It's a new year, and that means a new Transformers Generations rebranding: 2019 saw "Siege," 2020 was "Earthrise," and now 2021 gets "Kingdom." And after years of focussing on Generation 1 re-dos, the time has finally come for Beast Wars to get some love.
There is no informative text either on the packaging or Hasbro's website, but the advantage of doing existing characters is we already know who they are: Blackarachnia is a sultry femme-fatale-type, more
on the look-out for her own interests than the Predacons', and sly enough to get the best of Megatron from time to time. In the original cartoon she was reformatted from a Maximal protoform the Predacons found, so deep within her programming she retained a sense of goodness that it took a lot of work for anyone to reach. Is the same true for this toy? It's entirely up to you. Maybe she's a wild, bloodthirsty maniac. Maybe becoming part-organic was a mistake, and she hates her life. Maybe she's a giggling airhead who's obsessed with boys. Do not, my friends, become addicted to official fiction; it will take hold of you, and you will resent its absence!
Say what you will about Hasbro, they certainly know how to make new toys look like old toys should have. Kingdom Blackarachnia has a very '90s-styled head, with the thin face peeking out from inside a black-and-gold helmet. In fact, the part that would be "skin" (around the mouth, specifically) is a paler shade of yellow than the helmet around it.
Her proportions are very '90s, too - which is to say, very janky. Big round shoulders, straight narrow limbs, lots of blatant kibble, all that. She doesn't have hands, just big claws, and there are spikes
on her knees. Her altmode's eyes (spoiler: she turns into a spider) are not found on her crotch. But the old toy and the animation model specifically did have the eyes there, so in order to be accurate, this toy has faux-kibble in the form of nine raised yellow dots on her front-butt, faking the crotch-eyes that are today found elsewhere. And speaking of secondary sexual characteristics, her boobs are for some reason articulated: there's a tab on the back that's meant to plug into the torso and hold them in place, but the fit is tight enough that the peg will break after a single use. Wonderful design.
The boobs aren't the only articulated part,
thank goodness. That would be weird. She's got a balljointed head, hinged neck, swivel/hinge shoulders, swivel biceps, hinged elbows, swivel/hinge hips, swivel thighs, hinged knees, and hinged/rocker ankles. And, of course, hinged boobs. Plus there are the kibble-tastic spider legs just sticking off her arms, because why would you try to work around those at all, mid-90s designers?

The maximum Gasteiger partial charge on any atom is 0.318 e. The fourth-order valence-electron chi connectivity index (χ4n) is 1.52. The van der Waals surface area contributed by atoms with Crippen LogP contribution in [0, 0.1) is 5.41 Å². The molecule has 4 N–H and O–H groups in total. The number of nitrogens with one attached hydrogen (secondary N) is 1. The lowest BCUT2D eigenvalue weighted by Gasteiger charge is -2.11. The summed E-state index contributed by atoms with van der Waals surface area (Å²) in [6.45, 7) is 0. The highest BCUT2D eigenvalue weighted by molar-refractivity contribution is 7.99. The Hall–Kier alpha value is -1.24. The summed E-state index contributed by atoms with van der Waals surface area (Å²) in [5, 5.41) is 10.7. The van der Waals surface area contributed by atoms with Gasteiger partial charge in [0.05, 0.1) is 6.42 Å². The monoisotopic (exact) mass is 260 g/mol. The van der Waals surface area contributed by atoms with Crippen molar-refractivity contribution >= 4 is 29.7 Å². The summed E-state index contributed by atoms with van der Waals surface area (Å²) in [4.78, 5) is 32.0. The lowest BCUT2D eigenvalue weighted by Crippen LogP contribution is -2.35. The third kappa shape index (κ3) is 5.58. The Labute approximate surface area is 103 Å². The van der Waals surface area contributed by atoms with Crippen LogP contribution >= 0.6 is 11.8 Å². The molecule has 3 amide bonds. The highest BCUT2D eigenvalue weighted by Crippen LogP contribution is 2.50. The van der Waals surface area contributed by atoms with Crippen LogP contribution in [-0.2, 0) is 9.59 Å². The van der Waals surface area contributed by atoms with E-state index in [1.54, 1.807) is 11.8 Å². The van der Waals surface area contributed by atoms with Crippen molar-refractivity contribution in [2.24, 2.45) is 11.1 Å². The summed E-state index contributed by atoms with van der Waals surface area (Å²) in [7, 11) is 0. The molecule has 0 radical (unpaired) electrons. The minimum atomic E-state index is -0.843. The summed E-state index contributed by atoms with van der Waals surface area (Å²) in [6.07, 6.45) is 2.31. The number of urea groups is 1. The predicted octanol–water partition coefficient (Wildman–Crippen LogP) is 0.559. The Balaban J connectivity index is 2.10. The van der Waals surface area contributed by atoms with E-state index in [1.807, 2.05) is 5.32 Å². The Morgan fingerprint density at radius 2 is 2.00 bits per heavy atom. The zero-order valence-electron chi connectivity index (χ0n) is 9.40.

She's armed with what is apparently a "poison anchor," a combo of the original toy's missile and grappling hook. It's not actually a firing piece on this toy, but the body of the cannon and the projectile part are different colors, so that's neat.
Blackarachnia's conversion process is a simplified version of that from the 2019 Masterpiece figure - would you rather pay $20 for this, or seven times more for basically the same thing with just
a little more refinement? To change her, lower the butt-backpack, turn the head around, hinge the torso back so you can flip over the chest and arms, tuck the shoulders in, turn the hands to the outside, pull the piece with the arms on it out so you can rotate the entire thing 180°, fold up the feet and legs, rotate them up behind her back, unfold the bug booty and tuck the legs into the side, and clip the hands into the underside.
The spider mode does look really good - better than any Blackarachnia before her, for sure. The robot could have been more
show-accurate if the legs had been yellow instead of black, but that wouldn't have suited the spider as well. We do get some major kibble in the form of the robot's shoulders being visible under the spider, but it could be worse. The gun can plug in under the body, but it's a poor fit and will fall out if you're not careful.
While the Siege and Earthrise packaging was nearly identical, meaning you couldn't tell when new figures showed up, Kingdom's is completely distinct in every way. It's warm colors, yellow and light green and brown, rather than cool blues and purples. It's also been redesigned to vastly
reduce plastic waste, shrinking the window on the front of the box to a small panel (leaving room for bigger, cooler character art) and completely ditching the familiar tray inside in favor of tying the toy to a stiff cardboard insert instead. If they dropped these stupid "T-bar" ties and brought back the old paper twist-ties we got a decade ago (around the Revenge of the Fallen era), it'd be perfect! It does suffer from the same weird sloping side the new Star Wars Black Series boxes have, though on the left instead of the right - does Hasbro have a promotional sponsorship deal with The International 45° Angle Council or something? Did the same person design both lines' new boxes, and does their pony have a second trick? If they were by different people, did they attend the same industrial design seminar/class, or did Ideas Monthly publish an article about how unstackable boxes full of unused dead space are the hot new trend?
As far as Blackarachnias (Blackarachniae?) go, this is "my" version - I never watched any Beast Wars or follow-ups until years and years later, so other than that toy (which I bought only because it was female), I had no exposure to her. I've got more of a connection to Animated Blackarachnia. Heck, I've got more of a connection to Prime Blackarachnia (aka Airachnid) than I do to Beast Wars! But this is a decent toy, and now Rhinox, Rattrap, Dinobot and Waspinator all have somebody new to hang out with.